Chopping off your leg is a guarantee that you’ll lose 30 pounds. Bill lost 30 pounds, so he must have chopped off his leg.

(There are other sufficient ways to lose 30 pounds.)

GMAT examples:

The Official Guide for GMAT Review 13th Edition, by GMAC®, question number 103: Remember this?

“For a trade embargo [TE]…to succeed, a high degree of both international accord [IA] and ability to prevent goods [PG]…must be sustained.”

One of the wrong answers says:

(B) As long as international opinion is unanimously against Patria, a trade embargo is likely to succeed.

Which is a whole lot like saying: “I have chips, so it’s going to be a good party!”

Even on other kinds of questions, the GMAT will confuse necessary/sufficient in wrong answers:

From the GMATPrep® 2.1 CAT exam practice test*, on one assumption question, the argument states:

“The interview is an essential part of a successful hiring program”

(Interview is necessary: SHP –> Int.)

Whereas one of the wrong answers states:

“A hiring program will be successful if it includes interviews.”

(An interview is sufficient: Int. –> SHP)

Syllogism Fallacies:

Be careful how you link syllogisms. Make sure they chain up correctly.

Invalid:

P) A –> B
P) A –> C
C) B –> C

Many wrong answers do this in weird ways. See Official Guide question 103:

“(E) For a blockade of Patria’s ports to be successful, international opinion must be unanimous.”

Either/Or fallacies (Affirming the disjunct)

We’ve covered this already, but to sum up: When you see “or” statements on the GMAT, pay attention to the precise phrasing.

Are the two things mutually exclusive (Cats and Dogs)? If so, do those two categories account for everything in the universe? Or are there possibilities of being other things? If so, you might want to diagram it as follows:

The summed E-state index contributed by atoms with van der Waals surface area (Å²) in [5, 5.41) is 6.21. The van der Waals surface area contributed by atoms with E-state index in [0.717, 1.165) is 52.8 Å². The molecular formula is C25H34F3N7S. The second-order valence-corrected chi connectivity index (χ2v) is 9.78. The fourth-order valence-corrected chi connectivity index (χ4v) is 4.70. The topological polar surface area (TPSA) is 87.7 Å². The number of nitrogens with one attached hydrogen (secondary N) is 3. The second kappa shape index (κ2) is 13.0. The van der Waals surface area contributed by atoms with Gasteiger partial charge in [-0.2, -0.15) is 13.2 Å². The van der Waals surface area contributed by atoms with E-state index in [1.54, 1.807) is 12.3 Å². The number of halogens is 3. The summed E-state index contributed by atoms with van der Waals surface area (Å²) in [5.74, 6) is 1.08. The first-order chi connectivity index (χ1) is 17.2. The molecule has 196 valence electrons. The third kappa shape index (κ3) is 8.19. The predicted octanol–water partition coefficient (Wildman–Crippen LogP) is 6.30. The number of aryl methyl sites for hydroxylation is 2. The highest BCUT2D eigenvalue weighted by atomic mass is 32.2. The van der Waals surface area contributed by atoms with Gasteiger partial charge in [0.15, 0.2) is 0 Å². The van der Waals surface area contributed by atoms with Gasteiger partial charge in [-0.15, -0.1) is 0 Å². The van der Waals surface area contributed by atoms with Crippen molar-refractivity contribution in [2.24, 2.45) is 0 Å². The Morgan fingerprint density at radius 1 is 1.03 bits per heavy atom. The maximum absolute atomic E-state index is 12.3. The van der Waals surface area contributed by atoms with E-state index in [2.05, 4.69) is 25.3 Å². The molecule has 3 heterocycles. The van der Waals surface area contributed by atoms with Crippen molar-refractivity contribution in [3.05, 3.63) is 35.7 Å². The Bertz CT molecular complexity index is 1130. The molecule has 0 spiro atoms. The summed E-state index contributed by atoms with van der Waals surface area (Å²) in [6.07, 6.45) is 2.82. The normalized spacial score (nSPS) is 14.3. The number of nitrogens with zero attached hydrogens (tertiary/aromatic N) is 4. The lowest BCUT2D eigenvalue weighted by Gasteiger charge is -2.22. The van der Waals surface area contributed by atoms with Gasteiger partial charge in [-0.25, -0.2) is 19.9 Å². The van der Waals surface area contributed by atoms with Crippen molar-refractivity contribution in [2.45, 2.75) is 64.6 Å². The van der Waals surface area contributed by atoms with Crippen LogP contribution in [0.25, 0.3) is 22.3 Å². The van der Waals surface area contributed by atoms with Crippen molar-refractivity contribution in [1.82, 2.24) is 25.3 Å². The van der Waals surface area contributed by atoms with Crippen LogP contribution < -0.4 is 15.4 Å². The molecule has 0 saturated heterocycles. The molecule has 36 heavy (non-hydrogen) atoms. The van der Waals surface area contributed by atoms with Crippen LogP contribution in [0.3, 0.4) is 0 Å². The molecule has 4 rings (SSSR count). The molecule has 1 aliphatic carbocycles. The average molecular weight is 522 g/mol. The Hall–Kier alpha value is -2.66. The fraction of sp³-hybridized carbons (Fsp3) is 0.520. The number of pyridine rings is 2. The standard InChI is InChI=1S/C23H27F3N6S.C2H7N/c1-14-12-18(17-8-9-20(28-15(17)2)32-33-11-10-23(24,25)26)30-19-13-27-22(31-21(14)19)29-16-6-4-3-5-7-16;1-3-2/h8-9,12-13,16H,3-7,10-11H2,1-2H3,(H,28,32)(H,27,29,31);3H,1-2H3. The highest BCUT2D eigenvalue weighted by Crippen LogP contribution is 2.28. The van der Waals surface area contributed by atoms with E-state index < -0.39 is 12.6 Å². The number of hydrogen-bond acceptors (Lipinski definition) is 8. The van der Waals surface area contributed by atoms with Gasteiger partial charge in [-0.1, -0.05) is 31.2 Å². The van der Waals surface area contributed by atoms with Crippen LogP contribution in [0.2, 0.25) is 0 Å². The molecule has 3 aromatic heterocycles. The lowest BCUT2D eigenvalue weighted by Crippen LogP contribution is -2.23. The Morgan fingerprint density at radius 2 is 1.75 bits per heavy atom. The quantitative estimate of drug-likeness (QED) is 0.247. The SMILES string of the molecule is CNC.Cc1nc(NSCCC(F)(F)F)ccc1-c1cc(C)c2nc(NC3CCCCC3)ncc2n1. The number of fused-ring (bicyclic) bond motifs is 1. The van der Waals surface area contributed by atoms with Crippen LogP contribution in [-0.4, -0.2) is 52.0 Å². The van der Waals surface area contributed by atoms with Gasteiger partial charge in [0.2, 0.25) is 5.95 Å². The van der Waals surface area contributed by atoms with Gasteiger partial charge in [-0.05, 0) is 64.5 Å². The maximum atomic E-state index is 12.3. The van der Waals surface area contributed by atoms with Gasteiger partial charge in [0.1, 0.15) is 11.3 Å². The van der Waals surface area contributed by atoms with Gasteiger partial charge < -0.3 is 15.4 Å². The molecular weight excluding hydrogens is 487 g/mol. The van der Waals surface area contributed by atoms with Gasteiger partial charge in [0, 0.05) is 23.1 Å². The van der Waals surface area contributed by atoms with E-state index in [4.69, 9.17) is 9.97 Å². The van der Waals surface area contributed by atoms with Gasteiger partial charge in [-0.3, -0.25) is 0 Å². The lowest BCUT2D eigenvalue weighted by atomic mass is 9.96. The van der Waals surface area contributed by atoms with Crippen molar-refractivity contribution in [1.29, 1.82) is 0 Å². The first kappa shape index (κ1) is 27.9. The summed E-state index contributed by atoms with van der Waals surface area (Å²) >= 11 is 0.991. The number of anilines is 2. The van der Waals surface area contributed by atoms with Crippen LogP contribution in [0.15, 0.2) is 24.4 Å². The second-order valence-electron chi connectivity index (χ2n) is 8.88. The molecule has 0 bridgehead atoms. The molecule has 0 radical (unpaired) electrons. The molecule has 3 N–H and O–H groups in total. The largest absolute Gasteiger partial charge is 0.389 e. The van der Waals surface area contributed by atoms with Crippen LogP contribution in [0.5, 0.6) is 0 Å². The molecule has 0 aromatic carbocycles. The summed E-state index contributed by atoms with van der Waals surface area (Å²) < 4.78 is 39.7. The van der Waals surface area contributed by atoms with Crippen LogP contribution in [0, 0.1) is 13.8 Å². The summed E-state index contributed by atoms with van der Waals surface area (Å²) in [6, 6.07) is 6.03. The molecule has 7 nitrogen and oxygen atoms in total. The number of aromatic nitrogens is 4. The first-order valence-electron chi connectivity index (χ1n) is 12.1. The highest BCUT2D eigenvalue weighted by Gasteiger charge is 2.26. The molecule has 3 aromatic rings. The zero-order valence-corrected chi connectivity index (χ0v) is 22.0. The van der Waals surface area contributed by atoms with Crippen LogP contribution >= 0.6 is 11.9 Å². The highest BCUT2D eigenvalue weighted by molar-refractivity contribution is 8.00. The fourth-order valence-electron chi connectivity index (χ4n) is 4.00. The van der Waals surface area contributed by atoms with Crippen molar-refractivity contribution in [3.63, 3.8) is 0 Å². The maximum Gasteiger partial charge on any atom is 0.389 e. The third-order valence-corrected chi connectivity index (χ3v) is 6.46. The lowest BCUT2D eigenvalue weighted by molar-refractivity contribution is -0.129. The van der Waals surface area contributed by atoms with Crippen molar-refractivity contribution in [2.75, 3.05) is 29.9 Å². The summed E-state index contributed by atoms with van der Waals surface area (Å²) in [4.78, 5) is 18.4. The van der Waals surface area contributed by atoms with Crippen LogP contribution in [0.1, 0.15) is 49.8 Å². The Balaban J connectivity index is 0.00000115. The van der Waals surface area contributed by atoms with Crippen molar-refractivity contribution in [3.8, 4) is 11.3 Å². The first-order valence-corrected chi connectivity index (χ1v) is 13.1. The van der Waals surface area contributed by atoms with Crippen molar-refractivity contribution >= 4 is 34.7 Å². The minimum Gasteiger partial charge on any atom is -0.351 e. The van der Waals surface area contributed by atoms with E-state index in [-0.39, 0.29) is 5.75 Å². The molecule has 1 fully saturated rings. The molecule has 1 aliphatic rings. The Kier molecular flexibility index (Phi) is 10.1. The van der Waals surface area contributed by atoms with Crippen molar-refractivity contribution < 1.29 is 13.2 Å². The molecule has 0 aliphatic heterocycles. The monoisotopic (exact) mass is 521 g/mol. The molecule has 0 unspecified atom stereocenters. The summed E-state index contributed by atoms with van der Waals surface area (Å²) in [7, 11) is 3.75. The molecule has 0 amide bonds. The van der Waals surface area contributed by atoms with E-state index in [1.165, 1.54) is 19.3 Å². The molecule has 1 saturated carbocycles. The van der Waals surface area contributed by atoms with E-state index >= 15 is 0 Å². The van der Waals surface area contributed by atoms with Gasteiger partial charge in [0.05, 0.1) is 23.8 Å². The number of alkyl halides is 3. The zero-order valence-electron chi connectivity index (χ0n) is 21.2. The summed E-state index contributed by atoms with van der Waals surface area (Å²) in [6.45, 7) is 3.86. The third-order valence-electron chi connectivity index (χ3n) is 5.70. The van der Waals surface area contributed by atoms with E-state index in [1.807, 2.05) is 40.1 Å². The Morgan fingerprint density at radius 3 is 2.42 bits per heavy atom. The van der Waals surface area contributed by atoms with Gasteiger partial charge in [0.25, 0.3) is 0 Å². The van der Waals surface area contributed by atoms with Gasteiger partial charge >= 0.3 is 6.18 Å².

C –> ~D
D –> ~C

So it would be invalid to say: “That’s not a dog, so it must be a cat.” (~D –> C). You never know, it might be a wombat or the Empire State Building.

Seems obvious, but people do it all the time: (You’re not a democrat, so you must be a republican.)

On the other hand, is it a simple “or” statement that leaves the possibility of both things being true? (See disjunctive syllogism way earlier). “A or B” should be diagramed as:

~A –> B
~B –> A

Premise: My light doesn’t work. Either the power is out or the bulb is blown.

(~P or ~B)

Valid conclusion: The power is working, so the bulb must be blown. (P, so ~B)

Invalid conclusion: The bulb is blown, so the power must be working. (~B, so P) (Both things could be true)

Again, check out Official Guide questions 41 and 45!

IN CONCLUSION

Overwhelmed? Don’t be. The most important rule to remember is this:

Premise) A –> B
Conclusion) ~B –> ~A
Wrong) B –> A, ~A –> B

Otherwise, I just wanted to expand your mind a little, make you aware of the ways in which the GMAT construct right and wrong answers, and to give you some tools to deeply analyze tough Critical Reasoning questions.

From now on when you struggle with a CR question, try to figure out which logical fallacy the test writers used to construct each wrong answer (during the review process, NOT on the test itself).